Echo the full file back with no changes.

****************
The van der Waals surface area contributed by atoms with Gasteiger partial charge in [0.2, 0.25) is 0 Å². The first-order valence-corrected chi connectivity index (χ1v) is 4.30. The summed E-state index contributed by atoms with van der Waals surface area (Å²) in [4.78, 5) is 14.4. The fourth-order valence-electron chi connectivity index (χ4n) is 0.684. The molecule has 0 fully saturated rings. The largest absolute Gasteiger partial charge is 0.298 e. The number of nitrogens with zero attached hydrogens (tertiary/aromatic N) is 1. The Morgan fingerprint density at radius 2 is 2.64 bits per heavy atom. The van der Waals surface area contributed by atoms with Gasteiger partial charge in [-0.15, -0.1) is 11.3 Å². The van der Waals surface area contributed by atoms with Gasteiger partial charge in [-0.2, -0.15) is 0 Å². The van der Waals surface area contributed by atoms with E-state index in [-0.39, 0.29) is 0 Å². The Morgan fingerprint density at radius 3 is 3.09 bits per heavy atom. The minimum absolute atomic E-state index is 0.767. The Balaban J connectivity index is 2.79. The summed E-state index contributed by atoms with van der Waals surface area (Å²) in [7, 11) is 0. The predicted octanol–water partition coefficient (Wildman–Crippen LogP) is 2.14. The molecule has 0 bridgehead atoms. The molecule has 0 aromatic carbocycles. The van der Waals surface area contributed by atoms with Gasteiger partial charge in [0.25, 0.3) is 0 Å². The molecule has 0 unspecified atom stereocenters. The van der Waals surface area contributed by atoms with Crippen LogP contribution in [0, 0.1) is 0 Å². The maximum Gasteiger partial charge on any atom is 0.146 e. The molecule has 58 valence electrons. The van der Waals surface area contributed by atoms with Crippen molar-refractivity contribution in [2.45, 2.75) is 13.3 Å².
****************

The van der Waals surface area contributed by atoms with Gasteiger partial charge in [0.2, 0.25) is 0 Å². The first-order valence-corrected chi connectivity index (χ1v) is 4.30. The summed E-state index contributed by atoms with van der Waals surface area (Å²) in [4.78, 5) is 14.4. The fourth-order valence-electron chi connectivity index (χ4n) is 0.684. The molecule has 0 fully saturated rings. The largest absolute Gasteiger partial charge is 0.298 e. The number of nitrogens with zero attached hydrogens (tertiary/aromatic N) is 1. The Morgan fingerprint density at radius 2 is 2.64 bits per heavy atom. The van der Waals surface area contributed by atoms with Gasteiger partial charge in [-0.15, -0.1) is 11.3 Å². The van der Waals surface area contributed by atoms with Gasteiger partial charge in [-0.2, -0.15) is 0 Å². The van der Waals surface area contributed by atoms with E-state index in [-0.39, 0.29) is 0 Å². The Morgan fingerprint density at radius 3 is 3.09 bits per heavy atom. The minimum absolute atomic E-state index is 0.767. The Balaban J connectivity index is 2.79. The summed E-state index contributed by atoms with van der Waals surface area (Å²) in [7, 11) is 0. The predicted octanol–water partition coefficient (Wildman–Crippen LogP) is 2.14. The molecule has 0 bridgehead atoms. The molecule has 0 aromatic carbocycles. The van der Waals surface area contributed by atoms with Gasteiger partial charge in [0.25, 0.3) is 0 Å². The molecule has 0 unspecified atom stereocenters. The van der Waals surface area contributed by atoms with Crippen LogP contribution in [0, 0.1) is 0 Å². The maximum Gasteiger partial charge on any atom is 0.146 e. The molecule has 58 valence electrons. The van der Waals surface area contributed by atoms with Crippen molar-refractivity contribution in [2.45, 2.75) is 13.3 Å².